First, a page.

Twitter published an apology on Wednesday after it was caught covertly using account security data for targeted advertising. The social media giant admitted that for several years, users were asked to provide a phone number or email address to secure or authenticate their accounts. Twitter then used that information for targeted advertising, according to a complaint filed by the Department of Justice and Federal Trade Commission. In May, the company agreed to pay a $150 million fine to settle the complaint, which alleged that Twitter violated a previous order “by collecting customers’ personal information for the stated purpose of security and then exploiting it commercially.”

An entity controlling MEGA’s core infrastructure can tamper with the encrypted RSA private key and deceive the client into leaking information about one of the prime factors of the RSA modulus during the session ID exchange. More specifically, the session ID that the client decrypts with the mauled private key and sends to the server will reveal whether the prime is smaller or greater than an adversarially chosen value. This information enables a binary search for the prime factor, with one comparison per client login attempt, allowing the adversary to recover the private RSA key after 1023 client logins. Using lattice cryptanalysis, the number of login attempts required for the attack can be reduced to 512.

Skiff gives every user 10GB free of Skiff Drive.

CyberYozh Internet Privacy and Security Course
'We are not so naive as to think that this book will expose terrible things previously unknown, mark the border separating good from evil, or reveal some brilliant discovery…This book's objectives are modest and practical: to teach you to protect yourself from cyber espionage, get round unlawful censoring and suppressing of resources, safely protect your electronic data, and remain anonymous in the Internet." Source: https://book.cyberyozh.com/what-will-you-learn-from-this-book/ © CyberYozh security group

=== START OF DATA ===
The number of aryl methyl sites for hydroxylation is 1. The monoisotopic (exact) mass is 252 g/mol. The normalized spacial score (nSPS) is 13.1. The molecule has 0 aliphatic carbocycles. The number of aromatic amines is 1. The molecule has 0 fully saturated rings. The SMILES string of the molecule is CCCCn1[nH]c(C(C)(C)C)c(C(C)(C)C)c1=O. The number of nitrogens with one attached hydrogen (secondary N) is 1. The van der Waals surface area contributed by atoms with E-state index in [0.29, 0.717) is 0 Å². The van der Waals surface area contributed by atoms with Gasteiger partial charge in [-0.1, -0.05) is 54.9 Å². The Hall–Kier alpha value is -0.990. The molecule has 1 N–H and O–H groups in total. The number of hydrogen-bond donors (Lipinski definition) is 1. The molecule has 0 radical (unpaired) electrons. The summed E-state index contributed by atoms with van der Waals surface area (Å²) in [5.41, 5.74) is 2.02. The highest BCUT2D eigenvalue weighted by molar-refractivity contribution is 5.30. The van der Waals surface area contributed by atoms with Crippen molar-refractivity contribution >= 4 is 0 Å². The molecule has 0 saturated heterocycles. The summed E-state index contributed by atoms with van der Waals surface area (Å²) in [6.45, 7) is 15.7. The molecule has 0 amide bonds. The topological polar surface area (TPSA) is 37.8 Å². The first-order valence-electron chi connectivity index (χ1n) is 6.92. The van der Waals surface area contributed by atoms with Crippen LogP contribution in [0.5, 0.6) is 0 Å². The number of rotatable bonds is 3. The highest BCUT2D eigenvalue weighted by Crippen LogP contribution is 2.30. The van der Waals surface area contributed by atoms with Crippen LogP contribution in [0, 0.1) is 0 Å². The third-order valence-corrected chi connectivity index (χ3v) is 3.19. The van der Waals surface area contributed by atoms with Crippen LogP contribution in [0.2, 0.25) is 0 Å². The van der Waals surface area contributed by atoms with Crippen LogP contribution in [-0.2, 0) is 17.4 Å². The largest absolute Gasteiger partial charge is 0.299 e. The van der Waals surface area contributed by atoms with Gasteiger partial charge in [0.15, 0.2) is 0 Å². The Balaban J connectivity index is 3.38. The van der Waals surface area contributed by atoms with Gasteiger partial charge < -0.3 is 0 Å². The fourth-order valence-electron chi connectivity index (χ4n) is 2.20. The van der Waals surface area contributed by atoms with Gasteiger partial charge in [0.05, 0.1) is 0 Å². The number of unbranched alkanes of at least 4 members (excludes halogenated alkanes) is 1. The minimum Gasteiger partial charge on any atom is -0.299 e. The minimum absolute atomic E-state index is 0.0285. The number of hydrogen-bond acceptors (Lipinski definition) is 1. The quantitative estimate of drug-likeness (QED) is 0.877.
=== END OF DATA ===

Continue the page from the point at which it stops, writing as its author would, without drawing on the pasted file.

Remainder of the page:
VPS, Cloud Services, and Hosting Providers that accept Monero (XMR)
A comprehensive list of VPS and cloud-service/hosting providers that are either: - (a) Tor-friendly ***or*** - (b) accept Monero (XMR) and are privacy-driven

A recently disclosed FBI training document shows how much access to the content of encrypted messages from secure messaging services US law enforcement can gain and what they can learn about your usage of the apps.

Secure Messaging Apps Comparison
An in-depth comparison of *most* of the secure messaging apps out there.

x21.tools – Self sovereign tools
Resources, guides and links for Bitcoin, open source software for mobile and desktop, privacy tools, self-hosting and more.

The hidden costs of using Discord
Do you know the hidden cost of using free services like discord? It might not be what you think...

Privacy is the ability of an individual or group to seclude themselves or information about themselves, and thereby express themselves selectively.